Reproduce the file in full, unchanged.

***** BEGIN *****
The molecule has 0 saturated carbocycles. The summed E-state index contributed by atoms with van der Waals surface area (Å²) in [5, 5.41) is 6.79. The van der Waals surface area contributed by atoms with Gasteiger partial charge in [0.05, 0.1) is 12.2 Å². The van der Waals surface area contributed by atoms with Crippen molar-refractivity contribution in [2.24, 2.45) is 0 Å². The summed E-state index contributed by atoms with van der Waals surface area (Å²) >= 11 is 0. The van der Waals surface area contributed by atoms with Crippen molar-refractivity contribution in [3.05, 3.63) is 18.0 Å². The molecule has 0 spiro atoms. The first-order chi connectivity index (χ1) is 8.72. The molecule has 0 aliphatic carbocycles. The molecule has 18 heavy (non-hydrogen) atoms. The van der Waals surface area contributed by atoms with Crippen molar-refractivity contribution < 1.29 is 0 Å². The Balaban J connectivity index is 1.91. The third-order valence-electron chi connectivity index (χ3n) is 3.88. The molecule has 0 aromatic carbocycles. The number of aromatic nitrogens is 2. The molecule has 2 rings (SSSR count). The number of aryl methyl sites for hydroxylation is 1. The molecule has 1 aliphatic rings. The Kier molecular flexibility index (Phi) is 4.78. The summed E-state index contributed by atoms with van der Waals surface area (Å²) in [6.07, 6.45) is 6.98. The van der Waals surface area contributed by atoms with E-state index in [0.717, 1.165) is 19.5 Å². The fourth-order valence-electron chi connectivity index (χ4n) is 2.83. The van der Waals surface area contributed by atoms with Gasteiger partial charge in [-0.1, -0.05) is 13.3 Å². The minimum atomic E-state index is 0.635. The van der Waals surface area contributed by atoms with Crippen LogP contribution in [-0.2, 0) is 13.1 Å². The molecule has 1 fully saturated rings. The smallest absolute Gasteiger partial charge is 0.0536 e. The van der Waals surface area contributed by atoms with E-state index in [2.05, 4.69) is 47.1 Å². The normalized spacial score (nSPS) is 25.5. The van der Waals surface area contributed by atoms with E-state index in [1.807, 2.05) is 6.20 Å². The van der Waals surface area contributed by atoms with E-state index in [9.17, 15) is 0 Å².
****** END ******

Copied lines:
The molecule has 0 saturated carbocycles. The summed E-state index contributed by atoms with van der Waals surface area (Å²) in [5, 5.41) is 6.79. The van der Waals surface area contributed by atoms with Gasteiger partial charge in [0.05, 0.1) is 12.2 Å². The van der Waals surface area contributed by atoms with Crippen molar-refractivity contribution in [2.24, 2.45) is 0 Å². The summed E-state index contributed by atoms with van der Waals surface area (Å²) >= 11 is 0. The van der Waals surface area contributed by atoms with Crippen molar-refractivity contribution in [3.05, 3.63) is 18.0 Å². The molecule has 0 spiro atoms. The first-order chi connectivity index (χ1) is 8.72. The molecule has 0 aliphatic carbocycles. The molecule has 18 heavy (non-hydrogen) atoms. The van der Waals surface area contributed by atoms with Crippen molar-refractivity contribution < 1.29 is 0 Å². The Balaban J connectivity index is 1.91. The third-order valence-electron chi connectivity index (χ3n) is 3.88. The molecule has 0 aromatic carbocycles. The number of aromatic nitrogens is 2. The molecule has 2 rings (SSSR count). The number of aryl methyl sites for hydroxylation is 1. The molecule has 1 aliphatic rings. The Kier molecular flexibility index (Phi) is 4.78. The summed E-state index contributed by atoms with van der Waals surface area (Å²) in [6.07, 6.45) is 6.98. The van der Waals surface area contributed by atoms with E-state index in [0.717, 1.165) is 19.5 Å². The fourth-order valence-electron chi connectivity index (χ4n) is 2.83. The van der Waals surface area contributed by atoms with Gasteiger partial charge in [-0.1, -0.05) is 13.3 Å². The minimum atomic E-state index is 0.635. The van der Waals surface area contributed by atoms with Crippen LogP contribution in [-0.2, 0) is 13.1 Å². The molecule has 1 fully saturated rings. The smallest absolute Gasteiger partial charge is 0.0536 e. The van der Waals surface area contributed by atoms with E-state index in [2.05, 4.69) is 47.1 Å². The normalized spacial score (nSPS) is 25.5. The van der Waals surface area contributed by atoms with E-state index in [1.807, 2.05) is 6.20 Å². The van der Waals surface area contributed by atoms with E-state index in [9.17, 15) is 0 Å².